Early Assessment Program: A Valid Solution for CCC Math and English Placement? KC Greaney, Director Jeanne Fadelli, Research Analyst Santa Rosa Junior College
EAP Background • Developed by the California State University as an early alert system, with the goal of minimizing remediation • Administered in conjunction with statewide STAR testing in April of the junior year of high school • Math and English only • Optional for students
EAP: CSU’s Stated Goal “The goal of the EAP program is to have California high school graduates enter the CSU fully prepared to begin college-level study.”
EAP English • Includes multiple choice questions and a writing sample • Results: students are deemed either • “ready for college level work,” or • “not yet ready” • A designation of “ready” places students into Freshman composition at any CSU • No need for students to take CSU placement test
EAP Math • Includes multiple choice questions including some in addition to the STAR test • Results: students are deemed either • “ready for college level work,” or • “not yet ready,” or • “ready for college level work – conditional” • Students deemed conditionally ready are advised to take math coursework during senior year in order to become “ready” • A designation of “ready” places students into college level, non-remedial math courses at any CSU
Statewide EAP Results • 378,870 students took English EAP in 2010 • 21% demonstrated readiness • 178,667 students took math EAP in 2010 • 15% “ready for college level work” • 42% “conditionally ready” • 43% “did not demonstrate readiness” Source: CSU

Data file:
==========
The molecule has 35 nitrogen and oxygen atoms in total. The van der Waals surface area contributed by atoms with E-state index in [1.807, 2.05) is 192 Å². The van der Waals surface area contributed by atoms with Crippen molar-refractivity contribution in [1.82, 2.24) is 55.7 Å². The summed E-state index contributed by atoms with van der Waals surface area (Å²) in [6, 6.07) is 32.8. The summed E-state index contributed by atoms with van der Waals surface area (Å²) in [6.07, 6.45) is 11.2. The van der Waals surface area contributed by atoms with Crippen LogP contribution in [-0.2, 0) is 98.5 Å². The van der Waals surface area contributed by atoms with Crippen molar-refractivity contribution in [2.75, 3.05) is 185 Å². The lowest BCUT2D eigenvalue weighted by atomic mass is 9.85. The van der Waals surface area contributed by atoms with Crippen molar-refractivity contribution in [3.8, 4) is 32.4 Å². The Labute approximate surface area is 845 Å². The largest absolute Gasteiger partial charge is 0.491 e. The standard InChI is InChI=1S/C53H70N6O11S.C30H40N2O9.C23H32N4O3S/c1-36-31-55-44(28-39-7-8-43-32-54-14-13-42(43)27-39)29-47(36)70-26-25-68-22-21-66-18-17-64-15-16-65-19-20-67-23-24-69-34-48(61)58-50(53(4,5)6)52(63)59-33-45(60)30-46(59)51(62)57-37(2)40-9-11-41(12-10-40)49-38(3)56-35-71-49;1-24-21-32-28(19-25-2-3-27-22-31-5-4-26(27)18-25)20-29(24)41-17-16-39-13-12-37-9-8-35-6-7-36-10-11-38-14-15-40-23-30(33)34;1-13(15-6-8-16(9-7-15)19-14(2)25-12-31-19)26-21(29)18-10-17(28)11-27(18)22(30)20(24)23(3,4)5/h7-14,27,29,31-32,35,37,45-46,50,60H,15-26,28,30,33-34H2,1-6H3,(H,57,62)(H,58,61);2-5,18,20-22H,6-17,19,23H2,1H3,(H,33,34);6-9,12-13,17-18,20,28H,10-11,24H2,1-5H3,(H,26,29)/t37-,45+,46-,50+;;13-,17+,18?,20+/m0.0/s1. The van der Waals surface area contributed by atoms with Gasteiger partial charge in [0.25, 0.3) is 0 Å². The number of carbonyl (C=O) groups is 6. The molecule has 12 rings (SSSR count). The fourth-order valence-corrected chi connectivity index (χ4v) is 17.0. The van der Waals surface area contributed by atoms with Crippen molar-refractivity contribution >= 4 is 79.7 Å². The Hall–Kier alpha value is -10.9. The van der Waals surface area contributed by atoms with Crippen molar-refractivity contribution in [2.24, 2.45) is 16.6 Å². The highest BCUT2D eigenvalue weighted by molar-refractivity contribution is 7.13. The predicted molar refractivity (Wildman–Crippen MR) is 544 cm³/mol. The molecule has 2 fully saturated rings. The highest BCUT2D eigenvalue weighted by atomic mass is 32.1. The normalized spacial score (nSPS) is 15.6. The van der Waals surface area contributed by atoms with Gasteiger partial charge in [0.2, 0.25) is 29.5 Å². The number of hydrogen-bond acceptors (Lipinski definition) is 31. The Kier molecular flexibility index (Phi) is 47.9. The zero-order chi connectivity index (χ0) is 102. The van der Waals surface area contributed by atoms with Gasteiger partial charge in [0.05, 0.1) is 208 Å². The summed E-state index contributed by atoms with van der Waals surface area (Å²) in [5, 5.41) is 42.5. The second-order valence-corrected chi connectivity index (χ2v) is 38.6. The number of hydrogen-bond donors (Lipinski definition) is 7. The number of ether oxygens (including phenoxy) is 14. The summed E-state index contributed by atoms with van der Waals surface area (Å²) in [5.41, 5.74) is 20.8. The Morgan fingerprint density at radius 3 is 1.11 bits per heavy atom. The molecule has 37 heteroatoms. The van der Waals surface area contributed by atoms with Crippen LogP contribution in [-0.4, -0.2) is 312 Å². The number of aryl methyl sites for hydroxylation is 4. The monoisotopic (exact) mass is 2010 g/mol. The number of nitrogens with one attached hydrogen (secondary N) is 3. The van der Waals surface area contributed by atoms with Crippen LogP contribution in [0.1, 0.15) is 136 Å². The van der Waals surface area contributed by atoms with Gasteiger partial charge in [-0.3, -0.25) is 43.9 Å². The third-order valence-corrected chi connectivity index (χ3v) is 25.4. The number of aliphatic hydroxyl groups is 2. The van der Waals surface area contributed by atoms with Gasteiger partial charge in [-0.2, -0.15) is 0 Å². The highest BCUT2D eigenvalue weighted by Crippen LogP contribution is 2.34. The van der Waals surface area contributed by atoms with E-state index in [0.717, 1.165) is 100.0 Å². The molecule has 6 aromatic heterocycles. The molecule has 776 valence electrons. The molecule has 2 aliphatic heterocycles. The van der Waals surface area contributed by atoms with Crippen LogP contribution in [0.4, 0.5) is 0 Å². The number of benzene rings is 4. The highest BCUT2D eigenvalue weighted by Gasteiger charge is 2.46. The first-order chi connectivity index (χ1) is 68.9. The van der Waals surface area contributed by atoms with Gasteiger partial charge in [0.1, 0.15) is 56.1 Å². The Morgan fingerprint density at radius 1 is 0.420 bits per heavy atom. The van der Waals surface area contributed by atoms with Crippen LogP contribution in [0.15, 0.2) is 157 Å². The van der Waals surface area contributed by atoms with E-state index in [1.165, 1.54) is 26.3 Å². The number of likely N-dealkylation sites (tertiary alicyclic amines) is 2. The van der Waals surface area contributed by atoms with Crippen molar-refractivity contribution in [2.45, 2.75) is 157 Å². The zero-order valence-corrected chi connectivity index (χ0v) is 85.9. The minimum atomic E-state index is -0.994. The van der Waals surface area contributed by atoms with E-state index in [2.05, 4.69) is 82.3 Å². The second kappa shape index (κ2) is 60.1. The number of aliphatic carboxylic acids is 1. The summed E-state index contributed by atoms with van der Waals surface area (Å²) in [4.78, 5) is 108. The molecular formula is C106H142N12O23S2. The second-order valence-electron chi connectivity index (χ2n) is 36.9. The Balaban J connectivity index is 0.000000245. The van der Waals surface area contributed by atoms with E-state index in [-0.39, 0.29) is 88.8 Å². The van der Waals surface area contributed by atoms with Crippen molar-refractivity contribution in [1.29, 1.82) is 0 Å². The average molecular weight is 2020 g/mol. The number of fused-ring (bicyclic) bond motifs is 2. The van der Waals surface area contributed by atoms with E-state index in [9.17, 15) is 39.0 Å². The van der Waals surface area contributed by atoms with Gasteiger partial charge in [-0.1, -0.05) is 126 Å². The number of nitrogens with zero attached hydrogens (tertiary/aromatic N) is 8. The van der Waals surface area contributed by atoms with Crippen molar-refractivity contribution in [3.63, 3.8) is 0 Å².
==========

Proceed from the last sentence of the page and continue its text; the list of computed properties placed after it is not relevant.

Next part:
Communication of EAP Results • Students receive results in conjunction with STAR test results in August prior to senior year of high school • Students can access their individual scores, and advice, online at CSU EAP website • EAP results (statewide, by county, by district, by school) are available from CSU EAP website: www.calstate.edu/eap • Plans for individual student EAP results to be directly accessible by CCC’s
So, what does this have to do with California Community Colleges? • Senate bill 946 (Scott) passed in 2008 • “This bill enables community colleges to work with their local high schools and CSU, through the EAP, to address the high number of students who are unprepared for college-level course work.” • Pressure also from research institutes, other governmental agencies, and to some degree the public • There is now an EAP division at the CCCCO: http://www.cccco.edu/ChancellorsOffice/Divisions/StudentServices/EarlyAssessmentProgram/tabid/1610/Default.aspx
Benefits to Using EAP Scores for Placement at CCC’s • Results are portable • Students receive early warning of potential need for remediation • Minimizes number of tests students must take • Minimizes number of assessment tests CCC’s must administer • Potential cost savings • Attempt to align K-12 standards with college coursework
Challenges to Using EAP Scores for Placement at CCC’s • Results are limited • English: College ready or not • Math: College ready, conditionally ready, or not • Community College Math and English pathways are long • EAP cannot place into more than one level • If students are not deemed “college ready” they will still need to take local CCC assessment test(s) to enroll at local community colleges